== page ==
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README.md

app_cache

Toolset that can be used to

  1. Externalize the CRUD activities associated with mnesia
  2. Provide cached and un-cached sequences
  3. Provide a "write cache"" that will automatically persist data to secondary storage
  4. Provide a "read cache" that will automatically pull data in from external sources
  5. Provide a "transform cache" that will automatically transform data before each read and/or write

WARNING The timestamp field is treated specially. Read on…

If your record does not contain a field called timestamp you can happily and safely ignore this paragraph. If, however, it does contain a timestamp field, then you need to be aware that app_cache does fun things with this field. In particular

  1. If you write the record, but leave the timestamp as undefined - #my_record.timestamp =:= undefined - then app_cache will automagically set it to the current time in gregorian seconds, i.e. calendar:datetime_to_gregorian_seconds(calendar:universal_time())
  2. It will automatically add an index to the timestamp field, allowing you to get data based on the index using get_data_from_index/3

The point? Primarily for use when you need timestamped data, but don't want to actually have to deal with the management of the timestamp data. In particular

  1. You want to search data by both the primary key (say, user_id), and by timestamp (Give me all of Joe's data, vs, Give me all data after this morning)
  2. You're tracking events with the same data but different timestamps (Every time the doorbell rings, write an event followed up with a How many times did the doorbell ring today query)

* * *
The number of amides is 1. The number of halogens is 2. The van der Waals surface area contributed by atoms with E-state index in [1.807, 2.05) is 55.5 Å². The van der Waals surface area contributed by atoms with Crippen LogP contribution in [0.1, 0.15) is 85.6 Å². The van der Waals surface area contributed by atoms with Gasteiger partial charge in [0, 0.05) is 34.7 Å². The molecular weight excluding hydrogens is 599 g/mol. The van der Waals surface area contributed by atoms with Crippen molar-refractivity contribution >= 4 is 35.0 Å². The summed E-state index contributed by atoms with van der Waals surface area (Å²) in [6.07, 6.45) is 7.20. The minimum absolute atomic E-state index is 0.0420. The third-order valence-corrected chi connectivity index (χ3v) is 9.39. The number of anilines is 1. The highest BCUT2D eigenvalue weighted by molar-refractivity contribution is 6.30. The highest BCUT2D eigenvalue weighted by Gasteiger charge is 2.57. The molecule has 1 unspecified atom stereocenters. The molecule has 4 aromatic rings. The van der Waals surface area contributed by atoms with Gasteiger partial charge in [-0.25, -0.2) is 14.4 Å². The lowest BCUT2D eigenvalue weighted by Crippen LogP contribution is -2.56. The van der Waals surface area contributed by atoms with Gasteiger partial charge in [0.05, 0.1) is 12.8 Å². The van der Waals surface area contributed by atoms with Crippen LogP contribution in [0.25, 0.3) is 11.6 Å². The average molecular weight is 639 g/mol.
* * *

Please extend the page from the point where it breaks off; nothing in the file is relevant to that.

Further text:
Details

app_cache simplifies the process of setting up and accessing your mnesia tables. Of course, there is a bit of win some lose some here, i.e., for absolute performance and controllability, you're better off using mnesia directly. That said, we tend to use this for most of our own needs, dropping into mnesia only when necessary.

app_cache stores information about your tables in the form of metadata, in a table called app_metatable (big shocker in this name, eh?). The metadata is stored in a record that looks like so

-record(app_metatable, {
          table                                             :: table(),
          version = 1                                       :: table_version(),
          time_to_live = infinity                           :: time_to_live(),    %% in seconds
          type = set                                        :: table_type(),
          fields = []                                       :: [table_key()],
          secondary_index_fields = []                       :: [table_key()],
          read_transform_function                           :: function_identifier(),
          write_transform_function                          :: function_identifier(),
          refresh_function = #refresh_data{}                :: #refresh_data{},